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Alloway

 

A Delaware Indian chief who lived around the year 1675 in territory which now constitutes Salem County, N.J. The word Alloway is a Delaware term meaning "beautiful tail" and refers to the black fox. A creek in New Jersey and villages in Salem County, N.J., and Wayne County, N.J., bear the name Alloway. The World War I NOTS cargo ships was probably named for one or both of the villages; the World War II tug honors the chief.

 

I

 

(ScStr: dp. 12,600; 1. 416'6"; b. 53'0"; dr. 27'6" (aft); s. 10 1/2 k.; cpl. 70; a. 1 4", 1 3")

 

Shintaka—a screw steamer built in 1918 at Oakland, Calif., by Moore & Scott—was acquired by the Navy on 11 July 1918; renamed Alloway (Id. No. 3139); and commissioned at San Francisco, Calif., on 12 July 1918, Lt. Comdr. F. C. Dellegar, USNRF, in command.

 

Assigned to the Naval Overseas Transportation Service (NOTS), Alloway departed San Francisco soon after commissioning and set a course for the west coast of South America. She arrived at Arica, Chile, on 17 August and began loading a cargo of nitrates. The cargoman departed Arica near the end of the month and arrived at Norfolk, Va., on 20 September. She discharged the nitrates at Norfolk and then moved on to New York for repairs.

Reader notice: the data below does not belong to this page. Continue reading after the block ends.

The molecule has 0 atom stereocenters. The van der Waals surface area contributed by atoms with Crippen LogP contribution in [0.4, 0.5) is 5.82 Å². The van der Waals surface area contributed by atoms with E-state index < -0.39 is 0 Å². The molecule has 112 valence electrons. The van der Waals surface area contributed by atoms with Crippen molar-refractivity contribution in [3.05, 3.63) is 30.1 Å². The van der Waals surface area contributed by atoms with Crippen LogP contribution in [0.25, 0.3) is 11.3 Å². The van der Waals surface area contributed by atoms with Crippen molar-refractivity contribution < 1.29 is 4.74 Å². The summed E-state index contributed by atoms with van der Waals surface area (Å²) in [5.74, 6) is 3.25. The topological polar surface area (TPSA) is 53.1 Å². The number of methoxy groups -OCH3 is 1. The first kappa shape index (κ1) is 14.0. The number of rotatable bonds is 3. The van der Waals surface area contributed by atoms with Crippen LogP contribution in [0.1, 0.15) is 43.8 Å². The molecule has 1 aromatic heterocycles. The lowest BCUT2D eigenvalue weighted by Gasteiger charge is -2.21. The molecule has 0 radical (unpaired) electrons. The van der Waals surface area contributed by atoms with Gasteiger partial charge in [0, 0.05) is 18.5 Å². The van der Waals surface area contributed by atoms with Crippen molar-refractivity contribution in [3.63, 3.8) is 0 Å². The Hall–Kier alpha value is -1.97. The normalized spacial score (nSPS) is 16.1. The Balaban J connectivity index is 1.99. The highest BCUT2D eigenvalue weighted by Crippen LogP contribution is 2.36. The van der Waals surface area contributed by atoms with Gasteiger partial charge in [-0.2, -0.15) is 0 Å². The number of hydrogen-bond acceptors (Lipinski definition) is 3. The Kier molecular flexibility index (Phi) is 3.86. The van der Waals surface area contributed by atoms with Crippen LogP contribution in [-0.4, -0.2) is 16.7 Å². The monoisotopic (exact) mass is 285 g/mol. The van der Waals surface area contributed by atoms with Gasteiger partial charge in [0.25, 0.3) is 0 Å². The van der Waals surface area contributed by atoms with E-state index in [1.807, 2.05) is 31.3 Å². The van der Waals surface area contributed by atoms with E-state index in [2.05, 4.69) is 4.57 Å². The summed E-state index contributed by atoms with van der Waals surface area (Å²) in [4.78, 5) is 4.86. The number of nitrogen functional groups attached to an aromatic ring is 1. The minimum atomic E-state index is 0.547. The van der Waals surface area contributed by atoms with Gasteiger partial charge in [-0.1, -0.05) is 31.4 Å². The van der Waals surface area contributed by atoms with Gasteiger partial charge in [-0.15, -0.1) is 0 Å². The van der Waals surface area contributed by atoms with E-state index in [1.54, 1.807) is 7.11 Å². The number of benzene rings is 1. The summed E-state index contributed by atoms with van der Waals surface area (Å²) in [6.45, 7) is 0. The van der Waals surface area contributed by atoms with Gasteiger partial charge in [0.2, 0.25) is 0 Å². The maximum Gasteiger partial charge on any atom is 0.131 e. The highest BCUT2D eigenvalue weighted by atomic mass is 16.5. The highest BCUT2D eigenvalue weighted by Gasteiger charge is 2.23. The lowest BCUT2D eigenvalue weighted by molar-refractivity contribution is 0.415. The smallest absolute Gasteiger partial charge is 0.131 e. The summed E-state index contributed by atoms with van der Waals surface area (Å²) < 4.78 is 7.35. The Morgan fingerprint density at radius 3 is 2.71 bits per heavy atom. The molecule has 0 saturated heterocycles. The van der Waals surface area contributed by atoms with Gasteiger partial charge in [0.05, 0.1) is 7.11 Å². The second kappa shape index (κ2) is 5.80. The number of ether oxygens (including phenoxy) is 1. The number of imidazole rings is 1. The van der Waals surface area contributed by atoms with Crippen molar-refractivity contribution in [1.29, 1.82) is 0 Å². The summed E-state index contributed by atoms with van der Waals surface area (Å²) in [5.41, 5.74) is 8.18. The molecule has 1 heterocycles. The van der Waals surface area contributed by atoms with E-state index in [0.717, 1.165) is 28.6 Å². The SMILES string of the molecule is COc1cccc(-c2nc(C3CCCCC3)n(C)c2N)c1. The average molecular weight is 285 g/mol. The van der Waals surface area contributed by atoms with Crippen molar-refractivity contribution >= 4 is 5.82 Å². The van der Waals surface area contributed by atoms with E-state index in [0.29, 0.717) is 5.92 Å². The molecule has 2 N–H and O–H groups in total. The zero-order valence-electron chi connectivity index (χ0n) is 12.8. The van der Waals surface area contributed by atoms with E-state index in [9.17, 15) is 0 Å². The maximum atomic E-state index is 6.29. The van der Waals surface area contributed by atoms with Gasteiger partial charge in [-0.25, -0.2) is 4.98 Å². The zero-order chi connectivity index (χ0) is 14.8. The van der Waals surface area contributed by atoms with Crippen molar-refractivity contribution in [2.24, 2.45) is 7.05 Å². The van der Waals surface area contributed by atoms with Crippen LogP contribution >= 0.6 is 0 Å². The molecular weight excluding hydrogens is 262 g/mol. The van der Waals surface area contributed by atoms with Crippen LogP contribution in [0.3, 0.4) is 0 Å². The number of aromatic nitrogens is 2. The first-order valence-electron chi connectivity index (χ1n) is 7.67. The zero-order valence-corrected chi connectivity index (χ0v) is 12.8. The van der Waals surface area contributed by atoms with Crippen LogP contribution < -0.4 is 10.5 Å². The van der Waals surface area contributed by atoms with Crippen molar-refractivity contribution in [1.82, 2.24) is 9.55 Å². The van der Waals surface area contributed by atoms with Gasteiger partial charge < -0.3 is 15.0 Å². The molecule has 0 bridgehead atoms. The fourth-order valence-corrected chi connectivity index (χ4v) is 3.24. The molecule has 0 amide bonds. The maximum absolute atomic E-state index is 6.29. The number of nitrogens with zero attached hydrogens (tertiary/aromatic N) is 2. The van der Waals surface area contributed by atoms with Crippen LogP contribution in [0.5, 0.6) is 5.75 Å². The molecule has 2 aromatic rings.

On 10 November, the day before the armistice ended World War I, Alloway stood out of New York for her only voyage to Europe. A little over a month later, on 11 December, the ship entered port at Quiberon, France. After unloading over 5,000 tons of Army cargo at Quiberon, Alloway moved to Brest, France, where she took on cargo for the return voyage. She entered New York harbor on 13 February 1919 and, after discharging her cargo, entered Schewan's drydock for overhaul. She was placed out of commission on 3 March 1919 and was returned to the United States Shipping Board for disposition. Presumably, her name was struck from the Navy list that same day.